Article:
Breakout clones are a dime a dozen, but WizOrb is in a league of its own. Unlike the countless ball-and-paddle imitators you've likely played over the years, WizOrb hooks you with a fully realized fantasy world and a distinct retro flavor, creating something entirely unique in the process. As the stumpy wizard Cyrus, it's up to you to defend the people of Gorudo from encroaching monsters, using your magical powers and the ability to keep a mystical orb in play.
All the typical annoyances of the Breakout formula are done away with in WizOrb, thanks to a slew of spells you can cast on command. One errant block that you just can't seem to hit? Blast it with a fireball. Think you won't be able to move your paddle (sorry, wand) in time to reflect the orb? Shift the wind to curve the ball's trajectory. When you're not chipping away at baddies, you can help out the adorable pixelated citizens of nearby towns or expand your knowledge of sorcery.
10. Canabalt HD
You've no doubt played this highly addictive Flash game countless times. But have you ever played it in HD on your TV? The one-button game that helped vault the "endless runner" genre into the spotlight looks gorgeous on the Ouya, with your choice of spruced up polygonal visuals or the classic pixelated look. Your suited, unnamed protagonist controls just the same, leaping from rooftop to rooftop in a desperate attempt to escape the giant robot apocalypse. And Danny Baranowsky's pulse-pounding soundtrack is as powerful as ever.
There's also a bunch of additional modes in the Ouya version, which change the variables in your randomly generated run. For instance, can you survive a sprint across skyscrapers when they're covered in crates? What if all the buildings are invisible, with only pigeons to guide your jumps? You'll also encounter a new, terrifying obstacles: colossal robotic arms which serve as platforms after they've tried to crush you.
9. Super Crate Box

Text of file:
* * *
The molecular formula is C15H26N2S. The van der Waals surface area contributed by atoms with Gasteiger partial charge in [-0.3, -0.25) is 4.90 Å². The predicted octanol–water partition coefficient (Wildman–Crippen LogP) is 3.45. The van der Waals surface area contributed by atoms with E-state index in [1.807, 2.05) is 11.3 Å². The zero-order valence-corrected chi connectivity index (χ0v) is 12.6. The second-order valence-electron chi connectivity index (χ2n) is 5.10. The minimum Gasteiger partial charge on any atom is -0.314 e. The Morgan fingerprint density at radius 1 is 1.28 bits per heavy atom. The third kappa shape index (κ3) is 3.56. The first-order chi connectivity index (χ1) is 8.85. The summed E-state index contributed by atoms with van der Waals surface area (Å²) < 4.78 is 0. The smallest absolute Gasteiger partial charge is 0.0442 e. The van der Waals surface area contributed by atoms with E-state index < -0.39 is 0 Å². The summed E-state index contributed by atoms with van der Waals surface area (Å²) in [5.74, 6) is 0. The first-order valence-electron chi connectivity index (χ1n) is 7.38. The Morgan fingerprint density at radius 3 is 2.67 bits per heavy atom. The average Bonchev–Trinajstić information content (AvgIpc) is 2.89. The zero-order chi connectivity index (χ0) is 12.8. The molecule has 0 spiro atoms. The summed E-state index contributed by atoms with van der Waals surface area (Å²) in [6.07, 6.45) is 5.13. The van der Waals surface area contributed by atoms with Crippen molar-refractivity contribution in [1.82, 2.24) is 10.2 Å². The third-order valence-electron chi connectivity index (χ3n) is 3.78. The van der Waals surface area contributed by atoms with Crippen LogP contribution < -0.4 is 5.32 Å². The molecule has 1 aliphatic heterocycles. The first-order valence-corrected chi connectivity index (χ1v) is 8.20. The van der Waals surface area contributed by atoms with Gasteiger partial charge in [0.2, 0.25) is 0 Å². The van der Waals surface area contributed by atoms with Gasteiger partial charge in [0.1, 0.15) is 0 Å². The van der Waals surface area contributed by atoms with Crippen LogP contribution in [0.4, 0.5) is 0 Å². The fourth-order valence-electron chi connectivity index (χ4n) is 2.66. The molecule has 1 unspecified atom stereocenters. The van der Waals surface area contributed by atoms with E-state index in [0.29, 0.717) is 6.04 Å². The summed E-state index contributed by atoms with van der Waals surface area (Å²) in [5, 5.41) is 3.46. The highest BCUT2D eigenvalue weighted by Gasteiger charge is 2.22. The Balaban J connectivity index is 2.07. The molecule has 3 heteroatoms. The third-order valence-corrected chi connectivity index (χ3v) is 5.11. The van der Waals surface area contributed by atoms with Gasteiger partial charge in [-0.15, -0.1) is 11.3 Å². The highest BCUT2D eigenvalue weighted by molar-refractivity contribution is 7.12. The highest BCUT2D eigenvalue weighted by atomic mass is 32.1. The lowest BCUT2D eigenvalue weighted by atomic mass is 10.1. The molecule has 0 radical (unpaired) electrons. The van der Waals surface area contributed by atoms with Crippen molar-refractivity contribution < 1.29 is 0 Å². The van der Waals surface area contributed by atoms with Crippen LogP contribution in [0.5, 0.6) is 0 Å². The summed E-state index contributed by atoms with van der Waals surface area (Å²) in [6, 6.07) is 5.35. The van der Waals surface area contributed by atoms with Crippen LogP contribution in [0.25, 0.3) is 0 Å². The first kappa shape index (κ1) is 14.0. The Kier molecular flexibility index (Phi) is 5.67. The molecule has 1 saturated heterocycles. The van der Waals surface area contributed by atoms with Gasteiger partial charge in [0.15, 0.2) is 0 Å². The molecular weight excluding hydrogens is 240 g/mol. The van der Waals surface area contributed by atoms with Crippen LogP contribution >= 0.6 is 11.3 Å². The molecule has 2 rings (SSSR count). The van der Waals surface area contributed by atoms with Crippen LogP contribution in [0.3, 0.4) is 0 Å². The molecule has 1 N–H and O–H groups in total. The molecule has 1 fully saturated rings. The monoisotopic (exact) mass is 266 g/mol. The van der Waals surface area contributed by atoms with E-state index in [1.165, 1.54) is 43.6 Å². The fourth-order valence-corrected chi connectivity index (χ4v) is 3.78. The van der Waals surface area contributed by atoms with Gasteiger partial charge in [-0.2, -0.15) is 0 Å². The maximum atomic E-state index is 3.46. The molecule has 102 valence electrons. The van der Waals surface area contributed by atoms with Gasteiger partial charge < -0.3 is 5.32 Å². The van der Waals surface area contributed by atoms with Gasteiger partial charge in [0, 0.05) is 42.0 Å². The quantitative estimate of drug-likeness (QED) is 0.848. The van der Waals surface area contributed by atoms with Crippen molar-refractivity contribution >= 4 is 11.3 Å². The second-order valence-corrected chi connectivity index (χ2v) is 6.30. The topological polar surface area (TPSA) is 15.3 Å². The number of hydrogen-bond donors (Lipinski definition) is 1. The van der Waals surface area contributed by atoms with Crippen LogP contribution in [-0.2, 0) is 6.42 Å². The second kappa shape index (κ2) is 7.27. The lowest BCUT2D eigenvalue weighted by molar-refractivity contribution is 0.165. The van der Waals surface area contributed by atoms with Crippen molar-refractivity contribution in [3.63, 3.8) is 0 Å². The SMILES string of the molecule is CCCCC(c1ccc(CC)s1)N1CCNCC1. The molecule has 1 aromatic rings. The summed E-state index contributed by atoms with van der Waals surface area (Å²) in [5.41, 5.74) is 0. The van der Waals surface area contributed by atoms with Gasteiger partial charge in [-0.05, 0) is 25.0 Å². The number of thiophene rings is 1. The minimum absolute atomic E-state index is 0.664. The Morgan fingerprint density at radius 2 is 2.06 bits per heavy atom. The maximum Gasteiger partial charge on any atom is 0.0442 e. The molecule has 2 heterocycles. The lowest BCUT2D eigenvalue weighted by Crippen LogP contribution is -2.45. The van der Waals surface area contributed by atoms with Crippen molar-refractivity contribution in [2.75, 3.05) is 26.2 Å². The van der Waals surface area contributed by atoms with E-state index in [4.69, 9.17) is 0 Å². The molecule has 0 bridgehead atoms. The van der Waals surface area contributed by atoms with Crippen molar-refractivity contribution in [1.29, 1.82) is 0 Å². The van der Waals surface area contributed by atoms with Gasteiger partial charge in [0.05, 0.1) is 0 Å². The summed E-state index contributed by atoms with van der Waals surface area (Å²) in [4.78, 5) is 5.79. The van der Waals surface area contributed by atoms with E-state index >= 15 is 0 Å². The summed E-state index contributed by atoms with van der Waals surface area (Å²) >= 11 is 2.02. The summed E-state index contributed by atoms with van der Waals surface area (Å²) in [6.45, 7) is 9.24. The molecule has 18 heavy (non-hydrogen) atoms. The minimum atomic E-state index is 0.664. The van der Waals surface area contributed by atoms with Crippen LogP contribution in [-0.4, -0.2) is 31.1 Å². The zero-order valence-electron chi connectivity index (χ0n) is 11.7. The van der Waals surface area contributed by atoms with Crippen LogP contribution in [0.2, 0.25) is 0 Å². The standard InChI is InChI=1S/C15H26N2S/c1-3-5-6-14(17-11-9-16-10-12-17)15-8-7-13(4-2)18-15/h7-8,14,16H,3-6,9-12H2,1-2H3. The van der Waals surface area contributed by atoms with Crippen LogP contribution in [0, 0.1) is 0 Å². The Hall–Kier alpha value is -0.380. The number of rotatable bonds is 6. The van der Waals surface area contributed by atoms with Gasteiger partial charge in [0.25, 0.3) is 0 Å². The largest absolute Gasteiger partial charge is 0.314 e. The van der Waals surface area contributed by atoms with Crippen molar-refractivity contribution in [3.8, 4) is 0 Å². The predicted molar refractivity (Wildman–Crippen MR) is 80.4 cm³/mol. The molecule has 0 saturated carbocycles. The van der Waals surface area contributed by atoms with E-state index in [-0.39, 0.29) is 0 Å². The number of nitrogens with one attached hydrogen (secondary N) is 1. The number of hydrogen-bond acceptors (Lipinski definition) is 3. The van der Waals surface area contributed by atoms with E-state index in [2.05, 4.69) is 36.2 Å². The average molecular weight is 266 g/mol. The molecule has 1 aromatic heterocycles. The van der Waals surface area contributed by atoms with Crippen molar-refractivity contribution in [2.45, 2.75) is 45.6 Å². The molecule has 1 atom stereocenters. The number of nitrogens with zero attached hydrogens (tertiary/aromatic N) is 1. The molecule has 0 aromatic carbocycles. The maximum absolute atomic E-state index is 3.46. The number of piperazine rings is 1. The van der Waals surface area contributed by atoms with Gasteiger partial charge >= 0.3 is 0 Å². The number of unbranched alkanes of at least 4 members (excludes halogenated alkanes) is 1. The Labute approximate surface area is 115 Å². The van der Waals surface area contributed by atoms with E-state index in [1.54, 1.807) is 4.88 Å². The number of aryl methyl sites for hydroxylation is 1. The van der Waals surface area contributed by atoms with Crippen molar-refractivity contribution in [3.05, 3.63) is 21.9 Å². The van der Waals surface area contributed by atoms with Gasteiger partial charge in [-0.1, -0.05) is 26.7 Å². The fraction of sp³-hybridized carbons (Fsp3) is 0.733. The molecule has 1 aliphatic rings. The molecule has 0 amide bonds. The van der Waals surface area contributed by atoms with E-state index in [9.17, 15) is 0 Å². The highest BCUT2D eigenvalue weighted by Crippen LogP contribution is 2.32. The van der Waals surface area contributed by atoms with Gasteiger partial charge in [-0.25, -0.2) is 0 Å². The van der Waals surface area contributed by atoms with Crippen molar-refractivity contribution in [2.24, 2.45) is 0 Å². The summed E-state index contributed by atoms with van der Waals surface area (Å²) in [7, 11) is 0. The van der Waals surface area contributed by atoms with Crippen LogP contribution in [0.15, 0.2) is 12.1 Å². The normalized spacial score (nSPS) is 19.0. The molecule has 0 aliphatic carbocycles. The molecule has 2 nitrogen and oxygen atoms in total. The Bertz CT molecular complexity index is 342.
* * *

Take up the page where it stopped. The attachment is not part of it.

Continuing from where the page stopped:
Simple, arcade-style experiences can often lead to the most feverishly addictive games. Super Crate Box is the perfect example of the maxim "less is more," with a single screen's worth of action that can keep you playing for hours on end. The goal is simple: collect weapon crates as they randomly drop around the stage, and kill any green ghouls that get in your way. It sounds simple, but things get extremely hectic when baddies drop in faster than you can kill them. And, oh yeah, they go into something of a rage mode if they cycle through the bottom ground's firepit.
Mastering Super Crate Box is an art form, where you have to get comfortable with switching weapon types on the fly. SCB delivers a plethora of unlocks with just the right cadence; eventually, you'll go from firing peashooter pistols to flamethrowers and bazookas. The pace is fast and furious, and you'll find any reason you can to hit the "Restart" button just one more time.
What if Pac-Man tried to escape the confines of his maze? That's the basic premise of Evac, a neon-soaked interpretation of the classic arcade game. Instead of a plain yellow puck, you control a bright pink cube, sliding around collecting colored pellets and avoiding red guards instead of ghosts. But in Evac, you have much more control over your environment. You can trap guards by pushing boxes, hide in concealed alcoves, or flip switches to open up new avenues. You also have more in the way of power-ups, letting you stun enemies with an electric shock or simulate the Power Pellet with your own enemy-crushing Aura.
Evac's visuals are captivating, with a unique neon palette that's still distinct from Pac-Man Championship Edition DX. The soundtrack is filled with excellent synth, that's at once soothing and foreboding. And you'll be genuinely curious to see Evac's story all the way through, as a shadowy figure discourages you from escaping every step of the way.
7. Final Fantasy III
Say what you will about the current state of Square Enix, but it's hard to deny that they do JRPG remakes right. Final Fantasy III (the actual third game in the series, not the Super Nintendo conversion of FFVI) is an Ouya console exclusive, and while it may not be the Ouya's killer app, its presence is definitely appreciated. With a touching story, polygonal graphics from the Nintendo DS remade, and classic FF gameplay, this is marks the perfect opportunity to play an old-school RPG that you might've missed the first time around.
Keep in mind that this is very much a game of its time, so battles are incredibly straightforward, and the story might seem a little clich. But, as with any medium, the classics can show us a lot more than we might expect. For instance, FFIII marked the birth of the job class system, which lets you switch your party members' specialties whenever you see fit. Seeing the birth of such a significant Final Fantasy hallmark is worth the price of admission alone.